This novel follows successful Iowa entrepreneur Pandora Halfdanarson as she tries to deal with the extended visit of her brother Edison Appaloosa, a washed-up New York jazz pianist who never quite made it big.  Pandora’s current family is made up of husband Fletcher, a specialty furniture maker who has filled the basement with unsold pieces, teen-aged stepson Tanner, who hates school and wants to quit in order to write screenplays, and stepdaughter Cody, a shy girl who wants to please everyone.  When Edison shows up at the Iowa airport, Pandora doesn’t recognize the morbidly obese man being pushed along in a wheelchair by airline staff as her brother, a man she has idolized all her life, remembering him as cool, slick, and attractive.  Four years later, he has become an object of public ridicule and Pandora is put in a position that threatens her own family as she must decide how to help her brother before it is too late and he eats himself to death...  This book is about relationships, and how we deal with those we love; it is about responsibility, and how we offer support to them, while also taking responsibility for ourselves.  It is also about dealing with those we do not love, but whose presence in our lives we cannot truly escape.  It is about mid-life crisis, and realizing that this is “as good as it gets”.  We discussed Fletcher, his obsession with cycling and fitness, and determined that, at age 47, he was doing exactly what any other man of that age would do; in fact several of our husbands were doing these same things, though not to the lengths Fletcher was taking them...  (My book group) also talked about the way Shriver describes society’s values, and how we make snap judgments of others based on first appearances, particularly regarding weight.  When Pandora first weighs herself before they start their liquid diet, she responds with amazement and denial.  Shriver writes:  “(T)he weigh-in was now subject to the most ruthless of interpretations.  I believed – and could not understand why I believed this, since I didn’t believe it – that the number on the dial was a verdict on my very character.  It appraised whether I was strong, whether I was self-possessed, whether I was someone anyone else would conceivably wish to be” (p. 230).  Due to her successful business, Baby Monotonous, Pandora is often asked to give interviews and pose for photo shoots, something she grudgingly endures.  These experiences incite her to consider herself as someone others see, making the reader, too, consider this.  How often do we look in the mirror every day, but not really see ourselves as others would see us?  I think it is healthy to get on with life without obsessing about how we look to others, but I suppose it is also good to take a step back and get outside ourselves sometime and assess who and what we are to other people.  Oh boy, there are soooo many things in this book to discuss, but I must stop now or I’ll be at the computer all day...  In closing, Shriver’s brutal honesty will make readers look inward and explore their own character while hoping for the best for Pandora, Edison, Fletcher, and the other characters who populate the pages of this outstanding, thought-provoking novel.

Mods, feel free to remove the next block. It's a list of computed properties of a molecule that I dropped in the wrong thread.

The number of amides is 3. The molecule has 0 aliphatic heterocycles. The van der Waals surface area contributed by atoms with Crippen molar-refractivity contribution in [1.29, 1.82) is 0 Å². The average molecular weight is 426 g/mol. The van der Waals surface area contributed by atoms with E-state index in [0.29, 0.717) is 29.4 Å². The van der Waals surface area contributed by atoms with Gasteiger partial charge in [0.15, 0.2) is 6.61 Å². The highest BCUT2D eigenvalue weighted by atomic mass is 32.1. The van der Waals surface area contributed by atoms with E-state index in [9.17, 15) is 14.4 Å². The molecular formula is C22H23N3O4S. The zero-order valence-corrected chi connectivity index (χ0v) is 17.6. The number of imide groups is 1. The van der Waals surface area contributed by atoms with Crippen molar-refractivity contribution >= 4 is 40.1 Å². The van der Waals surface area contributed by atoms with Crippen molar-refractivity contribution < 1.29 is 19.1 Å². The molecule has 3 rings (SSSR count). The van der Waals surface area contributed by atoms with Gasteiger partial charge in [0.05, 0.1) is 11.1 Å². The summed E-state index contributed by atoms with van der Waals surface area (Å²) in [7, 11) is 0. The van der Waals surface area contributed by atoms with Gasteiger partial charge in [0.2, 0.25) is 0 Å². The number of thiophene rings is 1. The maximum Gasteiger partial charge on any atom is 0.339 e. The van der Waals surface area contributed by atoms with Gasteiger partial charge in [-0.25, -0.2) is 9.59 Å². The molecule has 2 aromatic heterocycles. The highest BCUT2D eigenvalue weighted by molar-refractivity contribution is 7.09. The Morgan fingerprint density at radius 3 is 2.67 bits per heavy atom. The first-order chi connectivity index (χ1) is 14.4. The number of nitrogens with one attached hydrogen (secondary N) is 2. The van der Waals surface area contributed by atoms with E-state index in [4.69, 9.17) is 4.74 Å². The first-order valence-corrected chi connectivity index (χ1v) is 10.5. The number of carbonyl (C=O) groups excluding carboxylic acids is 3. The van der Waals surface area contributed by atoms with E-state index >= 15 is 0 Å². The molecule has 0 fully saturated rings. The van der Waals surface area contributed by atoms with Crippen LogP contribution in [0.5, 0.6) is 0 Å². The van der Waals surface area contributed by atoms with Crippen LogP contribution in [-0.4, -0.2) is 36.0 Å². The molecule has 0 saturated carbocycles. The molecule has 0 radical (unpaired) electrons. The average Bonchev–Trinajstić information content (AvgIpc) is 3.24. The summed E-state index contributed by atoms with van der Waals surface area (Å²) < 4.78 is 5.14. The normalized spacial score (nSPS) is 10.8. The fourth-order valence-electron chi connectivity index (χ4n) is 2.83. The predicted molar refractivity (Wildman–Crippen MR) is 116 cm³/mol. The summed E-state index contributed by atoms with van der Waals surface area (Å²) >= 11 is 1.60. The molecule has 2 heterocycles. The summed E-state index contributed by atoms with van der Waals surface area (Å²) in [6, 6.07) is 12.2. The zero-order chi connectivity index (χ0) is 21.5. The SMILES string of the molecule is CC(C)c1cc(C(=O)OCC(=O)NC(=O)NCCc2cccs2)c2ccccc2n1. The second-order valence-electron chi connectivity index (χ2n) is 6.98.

This is an accurate description of my reading experience this time around as well, and I would highly recommend this book to any reader.

That's all for today.  Stay warm and keep reading!

Bye for now...
Julie